A Pilot Study of a Novel Automated Somatosensory Evoked Potential (SSEP) Monitoring Device for Detection and Prevention of Intraoperative Peripheral Nerve Injury in Total Shoulder Arthroplasty Surgery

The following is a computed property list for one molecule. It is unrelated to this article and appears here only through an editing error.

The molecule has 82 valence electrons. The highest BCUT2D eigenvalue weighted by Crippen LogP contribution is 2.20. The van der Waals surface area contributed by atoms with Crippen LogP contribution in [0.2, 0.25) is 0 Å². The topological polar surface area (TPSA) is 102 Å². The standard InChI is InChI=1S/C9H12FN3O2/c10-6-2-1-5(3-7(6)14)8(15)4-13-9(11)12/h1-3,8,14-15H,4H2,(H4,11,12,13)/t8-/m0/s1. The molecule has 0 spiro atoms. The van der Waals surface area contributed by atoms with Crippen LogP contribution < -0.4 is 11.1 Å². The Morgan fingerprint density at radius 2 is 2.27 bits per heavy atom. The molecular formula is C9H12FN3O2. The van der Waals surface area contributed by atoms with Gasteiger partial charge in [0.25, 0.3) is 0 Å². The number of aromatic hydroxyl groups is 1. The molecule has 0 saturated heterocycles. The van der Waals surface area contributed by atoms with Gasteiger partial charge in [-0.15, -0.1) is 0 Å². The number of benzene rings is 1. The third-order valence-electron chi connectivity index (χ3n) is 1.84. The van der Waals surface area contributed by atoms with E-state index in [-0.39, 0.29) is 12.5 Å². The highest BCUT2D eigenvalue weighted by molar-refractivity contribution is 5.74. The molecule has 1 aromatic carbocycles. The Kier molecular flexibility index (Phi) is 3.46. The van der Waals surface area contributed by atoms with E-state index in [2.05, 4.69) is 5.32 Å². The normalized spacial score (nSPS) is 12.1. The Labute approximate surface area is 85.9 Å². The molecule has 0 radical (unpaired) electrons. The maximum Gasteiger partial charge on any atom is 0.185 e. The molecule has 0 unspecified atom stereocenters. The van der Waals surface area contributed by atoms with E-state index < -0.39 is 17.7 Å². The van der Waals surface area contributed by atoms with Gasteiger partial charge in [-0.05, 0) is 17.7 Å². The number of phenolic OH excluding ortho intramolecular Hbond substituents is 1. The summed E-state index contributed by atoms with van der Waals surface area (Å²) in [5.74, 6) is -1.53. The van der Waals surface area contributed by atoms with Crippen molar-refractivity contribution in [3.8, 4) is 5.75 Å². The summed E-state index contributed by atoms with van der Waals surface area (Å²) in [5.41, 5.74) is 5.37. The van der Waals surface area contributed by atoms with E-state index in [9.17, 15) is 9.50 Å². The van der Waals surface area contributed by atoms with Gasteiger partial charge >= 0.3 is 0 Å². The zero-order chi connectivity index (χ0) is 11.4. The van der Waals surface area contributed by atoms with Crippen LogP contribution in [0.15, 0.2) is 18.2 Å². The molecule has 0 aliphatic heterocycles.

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Introduction:Peripheral nerve injury is a potentially devastating complication after total shoulder arthroplasty (TSA) surgery. This pilot study aimed to assess the feasibility of using an automated somatosensory evoked potential (SSEP) device to provide a timely alert/intervention to minimize intraoperative nerve insults during TSA surgery.Methods:A prospective, single-arm, observational study was conducted in a single university hospital. The attending anesthesiologist monitored the study participants using the EPAD automated SSEP device and an intervention was made if there was an alert during TSA surgery. The median, radial, and ulnar nerve SSEP on the operative arm, as well as the median nerve SSEP of the nonoperative arm were monitored for each patient. All patients were evaluated for postoperative neurological deficits 6 weeks postoperatively.Results:In total, 21 patients were consented and were successfully monitored. In total, 4 (19%) patients developed intraoperative abnormal SSEP signal changes in the operative arm, in which 3 were reversible and 1 was irreversible till the end of surgery. Median and radial nerves were mostly involved (3/4 patients). The mean cumulative duration of nerve insult (abnormal SSEP) was 21.7±26.2 minutes. Univariate analysis did not identify predictor of intraoperative nerve insults. No patients demonstrated postoperative peripheral neuropathy at 6 weeks.Conclusions:A high incidence (19%) of intraoperative nerve insult was observed in this study demonstrating the feasibility of using an automated SSEP device to provide a timely alert and enable an intervention in order to minimize peripheral nerve injury during TSA. Further randomized studies are warranted.

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